Monday, April 2, 2012

Andrew F. Scott: Laser Scanning To Milling

This is a keyshot rendering of a relief sculpture that incorporates laser scanned data. The model was scanned using a Next Engine Scanner. The data was processed using Rapid Works reverse engineering software. This workflow outlines how RapidWorks can be used to generate a variety of nurbs surfaces. While the focus of this posting is on  the CNC milling process, the same workflow can be used for FDM and Laser Cutting Operations.

Once Scanned the data is brought into RapidWorks where it is cleaned up and prepared for both surfaces decimation which is used to generate polygonal data and a variety of operations that are used to generate surfaces. Using the AutoSurfacing function Rapidworks can generated two types of surfaces.

This is an example of a surface that is generated using an evenly distributed network of patches. Using this function will overlay a net-like surface of user defined quad patches that does not adhere to the contours of your object. The net like structure follows and adheres to the typology of the surface. Each patch has a user defined number of control points that is used to control the complexity of the patch network.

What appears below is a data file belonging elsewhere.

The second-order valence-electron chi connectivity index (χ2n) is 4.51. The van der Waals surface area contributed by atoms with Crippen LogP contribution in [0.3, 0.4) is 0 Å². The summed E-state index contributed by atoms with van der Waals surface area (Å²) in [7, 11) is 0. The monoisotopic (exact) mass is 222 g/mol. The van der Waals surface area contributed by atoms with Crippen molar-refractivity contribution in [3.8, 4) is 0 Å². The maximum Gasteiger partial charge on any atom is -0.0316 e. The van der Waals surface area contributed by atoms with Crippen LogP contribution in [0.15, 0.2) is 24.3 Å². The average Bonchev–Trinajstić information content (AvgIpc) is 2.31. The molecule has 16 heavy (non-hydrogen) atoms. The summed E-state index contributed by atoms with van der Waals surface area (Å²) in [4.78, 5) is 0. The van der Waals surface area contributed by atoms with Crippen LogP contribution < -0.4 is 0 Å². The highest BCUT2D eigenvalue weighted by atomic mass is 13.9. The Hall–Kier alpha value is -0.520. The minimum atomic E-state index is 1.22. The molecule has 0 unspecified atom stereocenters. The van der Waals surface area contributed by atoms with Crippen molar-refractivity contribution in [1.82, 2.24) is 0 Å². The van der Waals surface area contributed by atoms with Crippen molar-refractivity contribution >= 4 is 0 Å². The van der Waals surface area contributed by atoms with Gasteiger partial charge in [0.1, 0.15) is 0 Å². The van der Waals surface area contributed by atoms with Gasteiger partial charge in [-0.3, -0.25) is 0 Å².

The Feature Following Network tries to follow the typology of your object more closely by generating a series of quad patches based on the contours of your objects. There are a variety of settings that can be adjusted to achieve different effects using this option. The main two focus on are Feature Detection Level and Geometry Capture Accuracy.

For the greatest degree of control and artistic expression you can draw your own patch typology on the object using the 3D Sketch Mode. This mode has a variety of tools for generating your patch typology on top of your mesh object. Above is a quick sketch of a patch network that I drew on the scanned model. As an edge loop disciple I will probably go back and redo the network so that the edge loops reflect the true contours of the model. This is important because these lines can be used to generate surface details as shown in an earlier posting of my fist model that focused on nurbs modeling and laser scanning.

I am very excited about this branch of research because it affords total control over the surface typology of scanned models. You can generate almost any surface pattern you want as long as it is composed of quadrilateral patches. The software will also generate boundary surfaces when you use 3-sided patches or patches with more than four sides. It prefers quad patches.

The patches are easily joined in Rhino into a polysurface. It is also easier to fix problem patches using the surface generation tools within Rhino. Once done your model can be incorporated into a variety of modeling techniques.

I am interested in exploring the potential of the scanned data using a variety of milling techniques that focus on surface typologies and its influence on the texture of the objects. This is only the beginning.

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